Monday, January 25, 2010

Digging into Anesthesia and the Potential Risks and Counter-Measures to Application

Anesthesia has always been an interesting aspect of the medical profession. The use of anesthetics has facilitated the evolution of medical surgery by eliminating physiological responses to the pain and the stress of surgery. However, despite significant advances in medical technology and understanding, knowledge regarding the action of anesthetics remains shrouded in mystery even for those that specialize in their application. Different mechanisms of action have been proposed, but there is little certainty with regards to how anesthetics induce immobility, amnesia and loss of conscious awareness in the patient. Discovering how these influences occur would be an important step to the development of new anesthetics that provide the surgical benefits of current anesthetics without the potential side effects, which would open the door to more surgical options on higher risk groups such as the elderly and young children.

Development of new anesthetics used to be something far on the back burner of science because currently used anesthetics appeared to be working fine; however, recent studies have demonstrated that in certain target groups, most notably young children and the elderly, that the use of anesthetics may increase the probability of learning disabilities. Whether or not learning disabilities are attributable specifically to anesthesia on children has yet to be determined, but just an inkling of a relationship is enough to lead some parents into a protectionist stance holding off surgeries that would be beneficial, but not essential to their children. Such a mindset regarding the behavior of parents is not farfetched when considering the actions of some parents in response to the pertinent myth of autism being related to vaccination. Therefore, an alternative anesthetic or application methodology needs to be developed because young children cannot go without surgery entirely, but also need to have the safest surgery possible.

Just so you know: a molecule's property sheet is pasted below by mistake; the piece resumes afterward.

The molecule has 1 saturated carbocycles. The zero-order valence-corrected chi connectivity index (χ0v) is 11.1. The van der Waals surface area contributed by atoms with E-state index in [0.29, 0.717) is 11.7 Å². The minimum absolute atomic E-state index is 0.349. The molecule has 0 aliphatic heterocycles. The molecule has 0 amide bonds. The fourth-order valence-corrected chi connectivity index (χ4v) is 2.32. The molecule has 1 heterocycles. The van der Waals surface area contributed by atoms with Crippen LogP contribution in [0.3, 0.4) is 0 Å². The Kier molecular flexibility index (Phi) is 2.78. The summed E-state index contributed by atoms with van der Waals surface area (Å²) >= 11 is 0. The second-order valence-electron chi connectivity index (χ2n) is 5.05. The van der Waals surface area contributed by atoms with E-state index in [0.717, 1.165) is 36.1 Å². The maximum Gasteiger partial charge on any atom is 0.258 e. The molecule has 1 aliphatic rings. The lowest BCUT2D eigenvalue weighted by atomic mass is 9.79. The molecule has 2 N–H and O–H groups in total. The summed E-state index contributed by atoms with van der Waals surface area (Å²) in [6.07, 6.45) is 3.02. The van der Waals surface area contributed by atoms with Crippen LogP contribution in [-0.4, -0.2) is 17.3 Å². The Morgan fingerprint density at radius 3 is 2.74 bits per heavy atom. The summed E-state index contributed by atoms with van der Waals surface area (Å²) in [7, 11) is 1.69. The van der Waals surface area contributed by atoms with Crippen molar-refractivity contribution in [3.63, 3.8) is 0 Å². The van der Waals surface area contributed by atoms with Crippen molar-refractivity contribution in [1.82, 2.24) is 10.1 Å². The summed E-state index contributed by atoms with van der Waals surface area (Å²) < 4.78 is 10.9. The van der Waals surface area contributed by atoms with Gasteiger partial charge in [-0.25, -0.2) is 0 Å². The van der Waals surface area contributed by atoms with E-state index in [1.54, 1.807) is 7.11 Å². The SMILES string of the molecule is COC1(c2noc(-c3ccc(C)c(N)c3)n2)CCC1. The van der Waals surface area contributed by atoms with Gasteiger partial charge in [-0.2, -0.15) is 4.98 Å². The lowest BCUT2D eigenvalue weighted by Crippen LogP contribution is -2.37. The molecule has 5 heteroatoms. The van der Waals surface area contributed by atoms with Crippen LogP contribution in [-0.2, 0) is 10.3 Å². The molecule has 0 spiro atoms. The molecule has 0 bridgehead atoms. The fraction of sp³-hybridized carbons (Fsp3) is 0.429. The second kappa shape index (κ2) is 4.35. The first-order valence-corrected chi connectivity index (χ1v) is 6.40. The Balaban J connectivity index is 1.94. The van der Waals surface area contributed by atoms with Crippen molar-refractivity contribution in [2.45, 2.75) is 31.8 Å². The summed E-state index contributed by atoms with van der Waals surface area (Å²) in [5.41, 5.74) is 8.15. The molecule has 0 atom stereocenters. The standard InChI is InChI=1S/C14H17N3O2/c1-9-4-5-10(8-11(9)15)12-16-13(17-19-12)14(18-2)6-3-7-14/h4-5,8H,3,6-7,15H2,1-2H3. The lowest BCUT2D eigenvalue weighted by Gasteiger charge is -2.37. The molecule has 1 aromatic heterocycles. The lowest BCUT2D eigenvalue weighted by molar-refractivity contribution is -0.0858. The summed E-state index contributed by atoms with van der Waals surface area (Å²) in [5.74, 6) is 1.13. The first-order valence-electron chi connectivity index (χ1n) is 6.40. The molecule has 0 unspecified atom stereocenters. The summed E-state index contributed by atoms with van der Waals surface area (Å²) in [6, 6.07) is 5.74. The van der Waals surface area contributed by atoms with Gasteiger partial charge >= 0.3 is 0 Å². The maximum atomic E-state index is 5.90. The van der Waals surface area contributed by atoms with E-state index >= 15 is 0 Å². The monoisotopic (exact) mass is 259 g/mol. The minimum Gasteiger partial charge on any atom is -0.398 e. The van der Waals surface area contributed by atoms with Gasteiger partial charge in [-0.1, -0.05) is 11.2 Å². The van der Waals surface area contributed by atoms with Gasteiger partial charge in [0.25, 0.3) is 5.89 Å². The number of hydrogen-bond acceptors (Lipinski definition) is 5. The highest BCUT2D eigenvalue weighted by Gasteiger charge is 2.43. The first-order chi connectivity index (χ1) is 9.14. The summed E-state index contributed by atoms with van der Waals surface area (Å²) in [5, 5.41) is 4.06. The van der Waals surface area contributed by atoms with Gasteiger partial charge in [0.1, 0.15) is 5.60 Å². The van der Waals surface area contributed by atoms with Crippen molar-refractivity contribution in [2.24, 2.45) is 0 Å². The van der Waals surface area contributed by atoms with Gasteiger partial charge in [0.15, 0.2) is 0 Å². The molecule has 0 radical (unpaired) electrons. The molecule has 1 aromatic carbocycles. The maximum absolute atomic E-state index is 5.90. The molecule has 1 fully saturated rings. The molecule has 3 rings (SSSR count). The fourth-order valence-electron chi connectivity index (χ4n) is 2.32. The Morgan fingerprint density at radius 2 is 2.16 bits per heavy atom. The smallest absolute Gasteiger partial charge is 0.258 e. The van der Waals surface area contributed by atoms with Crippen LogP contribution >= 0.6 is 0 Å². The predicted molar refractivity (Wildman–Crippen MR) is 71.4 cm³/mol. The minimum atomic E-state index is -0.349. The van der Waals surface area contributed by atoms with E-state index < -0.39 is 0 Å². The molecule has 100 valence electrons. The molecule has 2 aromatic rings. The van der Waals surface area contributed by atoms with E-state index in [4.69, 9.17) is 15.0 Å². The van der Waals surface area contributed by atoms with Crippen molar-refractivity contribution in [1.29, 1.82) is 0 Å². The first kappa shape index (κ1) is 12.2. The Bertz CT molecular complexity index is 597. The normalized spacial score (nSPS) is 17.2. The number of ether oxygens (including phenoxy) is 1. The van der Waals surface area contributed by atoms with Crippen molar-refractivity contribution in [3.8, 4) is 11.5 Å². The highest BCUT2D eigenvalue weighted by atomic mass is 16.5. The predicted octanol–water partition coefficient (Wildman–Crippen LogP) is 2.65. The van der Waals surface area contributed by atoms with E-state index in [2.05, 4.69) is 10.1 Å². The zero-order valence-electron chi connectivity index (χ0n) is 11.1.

To maximize the effectiveness of an alternative method, the mechanism behind anesthetic function must be better understood. The best place to start appears to be identification of how anesthetics induce loss of consciousness. Anesthetics fall into two main categories: intravenous agents used to induce anesthesia and volatile agents used to maintain anesthesia. Fortunately current empirical evidence seems to suggest that both intravenous and volatile agents share the same general neurological path of action, but each agent does have unique sites of action as well. This similar function is useful because volatile agents are typically easier to work with than intravenous agents to generate empirical data.